Lyme Disease and Your Pet
What You Need to Know
What is Lyme Disease?
Lyme disease is a bacterial infection transmitted by the bite of an infected Ixodes scapularis tick, commonly known as the black-legged tick or the deer tick.
The blacklegged tick goes through three life stages - larvae, nymph and adult. Larvae tick are extremely small, the size of a period at the end of a sentence, while adult females who have fed can be as large as a raisin.
Black-legged ticks acquire B. burgdorferi bacteria by feeding on infected small mammals and birds – as soon as they feed they molt to the next life stage. That new life stage is then capable of transmitting the bacteria to you or your pet. However the tick needs to be attached for at least a day for transmission, so ticks found walking on your pet are not a risk provided they are promptly removed.
Symptoms in Animals:
Lyme disease affects pets in various ways. Some animals may display no signs of disease. Others may develop fever, loss of appetite, painful joints, lethargy and vomiting. If left untreated, the spirochete may cause damage to an animal’s eyes, heart, kidneys and nervous system. Lyme disease has been diagnosed in humans, dogs, cats, horses, goats and cattle. Birds, reptiles and amphibians are not at risk.
Dogs and Cats
Some infected dogs and cats may show no signs of disease. Others may exhibit lameness, fever, loss of appetite, fatigue, visual impairment and abnormal breathing. Dogs may show signs of neurological involvement, such as uncharacteristic aggression, confusion, overeating and seizures. Dogs may also suffer kidney failure.
Many infected horses display no symptoms. Infected horses typically do not have fever but may have lameness, laminitis, depression, appetite loss or visual impairment. There are reports of spontaneous abortion and neurological signs including head tilt, difficulty swallowing or aimless wandering.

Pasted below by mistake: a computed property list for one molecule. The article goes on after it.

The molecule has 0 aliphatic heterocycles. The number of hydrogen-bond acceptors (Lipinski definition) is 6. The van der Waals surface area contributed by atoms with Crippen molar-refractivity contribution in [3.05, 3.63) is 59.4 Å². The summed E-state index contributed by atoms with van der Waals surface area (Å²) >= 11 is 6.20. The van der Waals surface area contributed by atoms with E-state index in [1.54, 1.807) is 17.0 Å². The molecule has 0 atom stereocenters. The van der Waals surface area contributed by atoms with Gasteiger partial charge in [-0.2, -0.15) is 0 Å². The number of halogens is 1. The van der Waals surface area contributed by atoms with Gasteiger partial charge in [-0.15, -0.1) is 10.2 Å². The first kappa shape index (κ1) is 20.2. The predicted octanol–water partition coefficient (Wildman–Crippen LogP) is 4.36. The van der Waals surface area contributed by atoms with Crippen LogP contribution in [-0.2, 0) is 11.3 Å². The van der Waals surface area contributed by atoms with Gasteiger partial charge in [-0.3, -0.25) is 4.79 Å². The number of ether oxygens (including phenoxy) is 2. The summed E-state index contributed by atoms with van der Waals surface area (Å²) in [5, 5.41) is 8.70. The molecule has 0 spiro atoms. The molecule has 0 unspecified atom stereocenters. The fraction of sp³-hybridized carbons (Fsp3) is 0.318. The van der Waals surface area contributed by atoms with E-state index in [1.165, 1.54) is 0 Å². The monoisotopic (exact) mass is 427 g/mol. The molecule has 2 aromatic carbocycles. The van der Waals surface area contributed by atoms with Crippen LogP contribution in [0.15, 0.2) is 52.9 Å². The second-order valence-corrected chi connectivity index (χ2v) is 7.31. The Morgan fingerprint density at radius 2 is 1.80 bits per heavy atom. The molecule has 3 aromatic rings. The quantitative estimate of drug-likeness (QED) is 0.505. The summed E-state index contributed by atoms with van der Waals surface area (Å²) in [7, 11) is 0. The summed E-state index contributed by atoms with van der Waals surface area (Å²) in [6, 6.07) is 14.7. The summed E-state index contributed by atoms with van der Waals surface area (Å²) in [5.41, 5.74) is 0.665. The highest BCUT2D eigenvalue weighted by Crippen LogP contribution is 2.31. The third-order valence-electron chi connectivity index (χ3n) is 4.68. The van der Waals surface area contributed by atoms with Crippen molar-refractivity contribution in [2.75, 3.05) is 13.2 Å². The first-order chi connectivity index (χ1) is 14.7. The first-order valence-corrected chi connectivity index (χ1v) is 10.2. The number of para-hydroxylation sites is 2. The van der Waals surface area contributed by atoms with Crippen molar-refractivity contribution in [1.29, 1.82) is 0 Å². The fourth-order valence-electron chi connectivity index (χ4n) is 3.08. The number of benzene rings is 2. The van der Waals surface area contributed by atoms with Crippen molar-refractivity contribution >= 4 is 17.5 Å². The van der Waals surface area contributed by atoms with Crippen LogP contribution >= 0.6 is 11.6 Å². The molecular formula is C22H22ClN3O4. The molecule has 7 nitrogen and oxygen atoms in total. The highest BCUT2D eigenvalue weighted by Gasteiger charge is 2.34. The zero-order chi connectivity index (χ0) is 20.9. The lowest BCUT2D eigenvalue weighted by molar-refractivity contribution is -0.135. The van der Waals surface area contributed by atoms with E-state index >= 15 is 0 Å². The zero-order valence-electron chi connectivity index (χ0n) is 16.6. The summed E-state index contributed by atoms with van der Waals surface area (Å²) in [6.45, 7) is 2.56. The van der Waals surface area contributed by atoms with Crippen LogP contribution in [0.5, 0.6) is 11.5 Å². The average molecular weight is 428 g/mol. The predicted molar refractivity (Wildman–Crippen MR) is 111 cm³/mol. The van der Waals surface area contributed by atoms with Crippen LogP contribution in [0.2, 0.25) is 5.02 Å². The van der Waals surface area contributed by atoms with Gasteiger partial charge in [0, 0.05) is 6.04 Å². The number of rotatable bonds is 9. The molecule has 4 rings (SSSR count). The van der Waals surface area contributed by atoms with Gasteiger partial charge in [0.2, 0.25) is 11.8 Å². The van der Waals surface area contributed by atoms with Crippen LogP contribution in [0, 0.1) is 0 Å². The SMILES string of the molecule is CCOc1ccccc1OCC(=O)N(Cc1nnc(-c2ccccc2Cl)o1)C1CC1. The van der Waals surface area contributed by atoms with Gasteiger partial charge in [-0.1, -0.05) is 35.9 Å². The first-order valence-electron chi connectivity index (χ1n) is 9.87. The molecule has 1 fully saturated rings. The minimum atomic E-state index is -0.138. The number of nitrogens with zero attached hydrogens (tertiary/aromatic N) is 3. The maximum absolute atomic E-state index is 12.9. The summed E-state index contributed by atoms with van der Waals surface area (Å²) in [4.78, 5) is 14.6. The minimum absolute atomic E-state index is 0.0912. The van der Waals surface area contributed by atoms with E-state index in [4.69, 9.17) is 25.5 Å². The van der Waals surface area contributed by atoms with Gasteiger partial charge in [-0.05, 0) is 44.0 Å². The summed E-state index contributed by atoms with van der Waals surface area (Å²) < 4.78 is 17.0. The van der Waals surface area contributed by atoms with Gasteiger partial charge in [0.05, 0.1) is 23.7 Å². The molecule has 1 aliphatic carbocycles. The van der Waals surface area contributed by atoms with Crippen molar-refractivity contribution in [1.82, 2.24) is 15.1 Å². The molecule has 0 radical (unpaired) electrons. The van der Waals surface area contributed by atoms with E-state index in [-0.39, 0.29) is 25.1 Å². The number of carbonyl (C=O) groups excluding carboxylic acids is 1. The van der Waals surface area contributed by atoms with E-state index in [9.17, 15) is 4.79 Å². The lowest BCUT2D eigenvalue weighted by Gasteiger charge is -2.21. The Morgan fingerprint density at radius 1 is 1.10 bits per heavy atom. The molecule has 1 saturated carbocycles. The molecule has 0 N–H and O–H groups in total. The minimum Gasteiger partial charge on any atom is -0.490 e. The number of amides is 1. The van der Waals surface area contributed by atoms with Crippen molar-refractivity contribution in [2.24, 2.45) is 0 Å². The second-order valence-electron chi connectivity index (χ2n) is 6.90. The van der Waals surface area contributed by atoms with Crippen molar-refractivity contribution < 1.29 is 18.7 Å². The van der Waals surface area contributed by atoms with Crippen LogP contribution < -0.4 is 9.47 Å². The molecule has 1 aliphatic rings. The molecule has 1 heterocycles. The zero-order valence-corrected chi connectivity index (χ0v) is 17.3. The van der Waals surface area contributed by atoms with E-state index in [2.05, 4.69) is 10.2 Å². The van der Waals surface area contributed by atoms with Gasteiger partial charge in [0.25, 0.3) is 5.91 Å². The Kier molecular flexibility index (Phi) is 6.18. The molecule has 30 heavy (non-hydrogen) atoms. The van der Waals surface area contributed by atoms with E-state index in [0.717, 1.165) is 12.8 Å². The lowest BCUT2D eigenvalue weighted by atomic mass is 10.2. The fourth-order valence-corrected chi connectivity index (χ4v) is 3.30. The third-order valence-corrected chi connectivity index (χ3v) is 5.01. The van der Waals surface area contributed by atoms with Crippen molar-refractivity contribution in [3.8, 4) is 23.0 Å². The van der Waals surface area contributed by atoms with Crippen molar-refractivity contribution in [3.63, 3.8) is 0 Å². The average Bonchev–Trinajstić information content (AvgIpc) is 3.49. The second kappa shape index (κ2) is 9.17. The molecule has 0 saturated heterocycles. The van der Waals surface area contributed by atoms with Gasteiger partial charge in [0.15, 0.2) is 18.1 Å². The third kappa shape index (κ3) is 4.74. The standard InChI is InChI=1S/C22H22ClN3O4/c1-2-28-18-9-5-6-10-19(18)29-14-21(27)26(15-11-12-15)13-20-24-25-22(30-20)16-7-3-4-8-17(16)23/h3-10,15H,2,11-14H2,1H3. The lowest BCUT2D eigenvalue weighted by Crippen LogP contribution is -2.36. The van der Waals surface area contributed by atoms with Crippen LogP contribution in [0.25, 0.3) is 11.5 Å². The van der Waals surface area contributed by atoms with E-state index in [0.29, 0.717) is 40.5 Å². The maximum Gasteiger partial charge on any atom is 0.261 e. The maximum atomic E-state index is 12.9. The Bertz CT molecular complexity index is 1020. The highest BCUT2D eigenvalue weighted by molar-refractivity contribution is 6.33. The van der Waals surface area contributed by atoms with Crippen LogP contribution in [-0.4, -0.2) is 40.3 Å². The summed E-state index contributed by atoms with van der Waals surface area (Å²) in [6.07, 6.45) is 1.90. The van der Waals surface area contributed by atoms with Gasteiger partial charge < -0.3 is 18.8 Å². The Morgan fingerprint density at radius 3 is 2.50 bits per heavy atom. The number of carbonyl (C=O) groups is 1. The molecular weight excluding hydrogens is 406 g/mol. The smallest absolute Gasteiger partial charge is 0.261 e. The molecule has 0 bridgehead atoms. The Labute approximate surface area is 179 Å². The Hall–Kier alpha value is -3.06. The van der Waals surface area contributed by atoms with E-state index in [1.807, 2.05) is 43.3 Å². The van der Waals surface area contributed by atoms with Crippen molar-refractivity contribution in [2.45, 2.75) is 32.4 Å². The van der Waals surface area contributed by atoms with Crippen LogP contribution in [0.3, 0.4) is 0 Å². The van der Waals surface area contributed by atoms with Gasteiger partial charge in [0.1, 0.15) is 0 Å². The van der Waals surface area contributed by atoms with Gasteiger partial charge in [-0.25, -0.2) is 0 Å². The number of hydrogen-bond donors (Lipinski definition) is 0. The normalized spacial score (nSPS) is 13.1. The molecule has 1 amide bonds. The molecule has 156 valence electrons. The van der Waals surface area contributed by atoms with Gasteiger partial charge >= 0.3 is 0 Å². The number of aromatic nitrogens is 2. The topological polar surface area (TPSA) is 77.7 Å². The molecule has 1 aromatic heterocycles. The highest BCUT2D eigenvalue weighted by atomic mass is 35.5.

If you are concerned that your pet may have Lyme disease, have the pet examined by a veterinarian as soon as possible - the sooner the disease is diagnosed, the easier it is to treat. Diagnosis of Lyme disease is based upon careful analysis of the animal’s clinical presentation, its risk of exposure to ticks, and lab test results. Tests may be conducted on ticks found on the pet, or on a sample of your pet’s blood. Blood tests typically indicate if your pet has been exposed to the bacteria – a positive test does not necessarily mean that the pet is still infected.
A course of antibiotics is usually effective in treating Lyme disease. The earlier treatment is started, the more successful the outcome. Long-standing disease may respond slowly and require longer periods of treatment. Oral antibiotics may not eliminate widespread or neurological forms of disease. Even though clinical signs usually resolve with treatment, a low level of bacteria may remain and cause recurrent disease episodes.
Tick Bite Prevention:
Apply a veterinary approved tick preventative to your pets to help protect them from disease. Not all products can be used on all species; for example, products containing permethrin or pyrethroid ingredients are toxic to cats – do not use these products in a household with cats. Always follow the manufacturer’s or veterinarian’s instructions and never apply multiple repellents to your pet – the mixture of different chemicals could make it very sick.
Be on the lookout for ticks on yourself and your pets – ideal Blacklegged tick habitat includes long grass, leaf litter, shrubby and wooded areas, and vegetation on sand dudes.
Conduct frequent tick checks – daily!
Use our guide on proper tick removal to remove any ticks and remember to save Live ticks for testing.